GREG LeMond stands at the door of the Limerick Leader office and surveys the main thoroughfare of Oâ€™Connell Street. Asked if he needs directions back to his hotel, he laughs and swats away the question.
â€œI know Limerick,â€ says the American cyclist with a smile, a three time Tour de France winner and double world champion who has been coming to the city annually for the past six years to take part in the Get BACk Challenge Cycle.
â€œI raced through Limerick multiple times in the Nissan classics,â€ he reminisces earlier, seated in the board room of the Leader office, a smile plastered all over his tanned and healthy looking face.
In late 1995 the Californian and his grandfather paid a trip to Ireland to explore their family roots, which run deep in Cork. Despite his best intentions, ten years passed and he had still not returned.
A chance call in late 2007 from Focus Consulting - then BDO - accountants and business advisors who are based in Michael Street in the city, resulted in his involvement in the Get BACk cycle, at a time when he was at a low ebb.
â€œI get a lot of requests like that, but it was Ireland and the idea of raising money for inner city and also getting kids into sport, was key,â€ he explains of the cycle, which last year raised over â‚¬50,000 for the Local Sports Partnerships in Limerick and aims to help children living in socially disadvantaged areas and those with disabilities.
The company estimate that in excess of 7,000 children have benefited from eight years of fundraising through the event.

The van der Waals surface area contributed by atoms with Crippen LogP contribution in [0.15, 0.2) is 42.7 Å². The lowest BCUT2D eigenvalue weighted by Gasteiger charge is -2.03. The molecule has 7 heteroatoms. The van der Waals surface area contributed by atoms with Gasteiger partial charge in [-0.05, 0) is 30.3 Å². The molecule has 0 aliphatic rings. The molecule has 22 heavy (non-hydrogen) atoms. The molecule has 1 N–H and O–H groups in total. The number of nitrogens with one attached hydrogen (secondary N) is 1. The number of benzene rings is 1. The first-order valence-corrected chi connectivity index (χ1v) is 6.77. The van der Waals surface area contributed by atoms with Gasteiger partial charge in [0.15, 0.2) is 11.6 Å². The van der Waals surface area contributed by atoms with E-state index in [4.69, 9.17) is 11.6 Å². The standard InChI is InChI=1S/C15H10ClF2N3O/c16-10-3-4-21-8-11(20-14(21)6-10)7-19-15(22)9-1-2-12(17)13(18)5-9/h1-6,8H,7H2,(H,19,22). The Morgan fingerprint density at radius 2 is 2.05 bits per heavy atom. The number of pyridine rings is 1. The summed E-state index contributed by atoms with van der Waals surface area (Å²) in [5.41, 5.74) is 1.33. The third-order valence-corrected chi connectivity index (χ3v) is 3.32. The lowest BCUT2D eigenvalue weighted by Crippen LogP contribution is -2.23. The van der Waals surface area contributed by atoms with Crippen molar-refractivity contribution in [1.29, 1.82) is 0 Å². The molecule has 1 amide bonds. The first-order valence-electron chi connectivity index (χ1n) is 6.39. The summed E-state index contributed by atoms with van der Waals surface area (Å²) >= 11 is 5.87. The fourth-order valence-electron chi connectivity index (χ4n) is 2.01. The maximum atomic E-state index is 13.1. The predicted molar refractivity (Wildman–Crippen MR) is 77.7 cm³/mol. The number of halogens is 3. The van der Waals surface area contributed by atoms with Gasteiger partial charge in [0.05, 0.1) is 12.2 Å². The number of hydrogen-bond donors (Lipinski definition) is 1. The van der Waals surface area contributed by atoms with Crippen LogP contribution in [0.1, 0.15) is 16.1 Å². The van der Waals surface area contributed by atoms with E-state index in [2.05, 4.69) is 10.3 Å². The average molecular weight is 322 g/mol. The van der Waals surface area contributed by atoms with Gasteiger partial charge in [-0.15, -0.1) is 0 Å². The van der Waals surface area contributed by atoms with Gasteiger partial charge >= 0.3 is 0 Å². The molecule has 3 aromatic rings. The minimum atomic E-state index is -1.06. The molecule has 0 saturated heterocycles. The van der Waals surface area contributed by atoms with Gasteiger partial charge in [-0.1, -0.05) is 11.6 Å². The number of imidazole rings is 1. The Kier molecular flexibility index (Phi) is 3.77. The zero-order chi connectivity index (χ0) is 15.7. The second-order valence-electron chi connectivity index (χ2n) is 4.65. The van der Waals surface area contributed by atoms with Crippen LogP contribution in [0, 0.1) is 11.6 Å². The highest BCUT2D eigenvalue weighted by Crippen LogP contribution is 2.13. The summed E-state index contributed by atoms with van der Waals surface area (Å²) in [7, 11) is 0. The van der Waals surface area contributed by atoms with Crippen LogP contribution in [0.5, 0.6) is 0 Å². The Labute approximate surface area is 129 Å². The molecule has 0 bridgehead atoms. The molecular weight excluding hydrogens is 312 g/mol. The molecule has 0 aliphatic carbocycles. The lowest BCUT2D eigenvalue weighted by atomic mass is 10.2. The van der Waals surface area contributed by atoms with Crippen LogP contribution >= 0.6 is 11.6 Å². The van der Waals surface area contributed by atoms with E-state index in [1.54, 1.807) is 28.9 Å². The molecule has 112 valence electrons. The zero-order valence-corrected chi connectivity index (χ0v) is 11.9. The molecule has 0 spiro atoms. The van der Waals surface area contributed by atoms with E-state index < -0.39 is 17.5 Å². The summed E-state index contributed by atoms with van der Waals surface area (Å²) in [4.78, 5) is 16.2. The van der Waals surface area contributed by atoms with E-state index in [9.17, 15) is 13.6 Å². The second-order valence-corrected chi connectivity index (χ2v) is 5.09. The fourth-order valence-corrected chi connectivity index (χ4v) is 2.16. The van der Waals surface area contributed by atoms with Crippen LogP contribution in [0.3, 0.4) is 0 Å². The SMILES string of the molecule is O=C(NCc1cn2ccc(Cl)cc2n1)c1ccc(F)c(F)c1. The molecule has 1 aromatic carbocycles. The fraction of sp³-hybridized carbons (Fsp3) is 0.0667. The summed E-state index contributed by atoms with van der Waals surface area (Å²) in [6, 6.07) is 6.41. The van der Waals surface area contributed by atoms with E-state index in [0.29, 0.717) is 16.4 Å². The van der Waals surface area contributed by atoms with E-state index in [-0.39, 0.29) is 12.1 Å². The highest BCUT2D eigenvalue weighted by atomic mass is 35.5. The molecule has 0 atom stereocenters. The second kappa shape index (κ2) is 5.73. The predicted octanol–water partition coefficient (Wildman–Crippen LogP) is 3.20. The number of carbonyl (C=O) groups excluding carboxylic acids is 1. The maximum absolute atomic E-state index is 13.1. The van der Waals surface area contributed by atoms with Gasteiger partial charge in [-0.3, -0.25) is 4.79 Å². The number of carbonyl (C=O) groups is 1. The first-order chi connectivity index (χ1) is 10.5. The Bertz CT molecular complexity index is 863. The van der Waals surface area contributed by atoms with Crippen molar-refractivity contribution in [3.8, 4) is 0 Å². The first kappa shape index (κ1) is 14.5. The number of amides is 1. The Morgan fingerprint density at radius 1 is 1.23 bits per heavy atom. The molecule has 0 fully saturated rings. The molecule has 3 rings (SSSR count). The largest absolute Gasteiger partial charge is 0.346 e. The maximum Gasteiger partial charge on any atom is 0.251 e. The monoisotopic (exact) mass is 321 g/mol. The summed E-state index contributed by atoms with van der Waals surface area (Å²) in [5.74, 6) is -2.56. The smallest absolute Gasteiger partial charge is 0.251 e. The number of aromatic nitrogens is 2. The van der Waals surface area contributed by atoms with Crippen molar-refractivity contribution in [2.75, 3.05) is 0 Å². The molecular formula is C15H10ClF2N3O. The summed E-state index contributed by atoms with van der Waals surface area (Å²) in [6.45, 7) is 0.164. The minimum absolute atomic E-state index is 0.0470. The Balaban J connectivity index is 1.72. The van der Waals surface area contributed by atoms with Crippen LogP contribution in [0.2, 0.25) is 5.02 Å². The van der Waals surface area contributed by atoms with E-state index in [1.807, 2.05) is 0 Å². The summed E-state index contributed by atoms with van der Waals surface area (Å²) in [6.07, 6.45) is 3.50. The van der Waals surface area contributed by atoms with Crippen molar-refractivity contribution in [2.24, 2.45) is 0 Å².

â€œThat was the trigger, the catalyst. Coming to the Get BACk in 2008 - I had just been counter-sued by Trek and I almost cancelled. I was so stressed out and then I came here and had a blast. It was like my reprieve, my one time of the year that became fun, over a three, four year period.â€
His despondency stemmed from a dispute with the now disgraced cyclist Lance Armstrong, who had such power that he managed to disrupt LeMondâ€™s business when he attempted to stand up to the bullying Texan.
â€œI had a bike company that was stopped - I canâ€™t even say it went out of business, it was one of the best selling road bikes in the country,â€ he explains. â€œIt was very difficult to make forward movement in the bike industry.â€
LeMond had always been interested in product development, pushing design and innovation to help power and performance, replicating outdoor conditions in gyms, using a machine developed for him in the late 70s.
He was instrumental in developing modern day helmet and sunglasses design for cycling, while physiology fascinates him. He developed a business around these things, but admits his prowess is not in financial methods. Thus, his relationship with Focus has blossomed in the years he has been coming to Ireland.
â€œI got to the point where you donâ€™t know who to trust, or which direction to go,â€ he explains. â€œI was having issues and that is where Focus came in and helped me move towards the right direction and they were a tremendous help. It was done purely to help me, which was really good.â€
Focus chairman Brian McGann has been instrumental in this process, to the point where some of the companyâ€™s Limerick team are now in America, working directly for LeMond.
â€œBrian has talked to me for quite a while about bringing back my bikes and my brand; I got pretty burned out on everything about three or four years ago, but he has been really pushing me,â€ says LeMond.
â€œI have had such a good time coming to Limerick and it has turned into probably one of my best relationships that I have.â€
The result is that LeMond will continue to return to Limerick and to Ireland, continue seeking to innovate and create opportunities, and continue to raise funds for local projects through the cycle, which took place in Kilkee last weekend, and to and from the University of Limerick last year.
â€œI love riding here, I donâ€™t think people know how good they have it,â€ he says. â€œTo be able to have a team here, the proximity to Europe is brilliant. I get excited about it.â€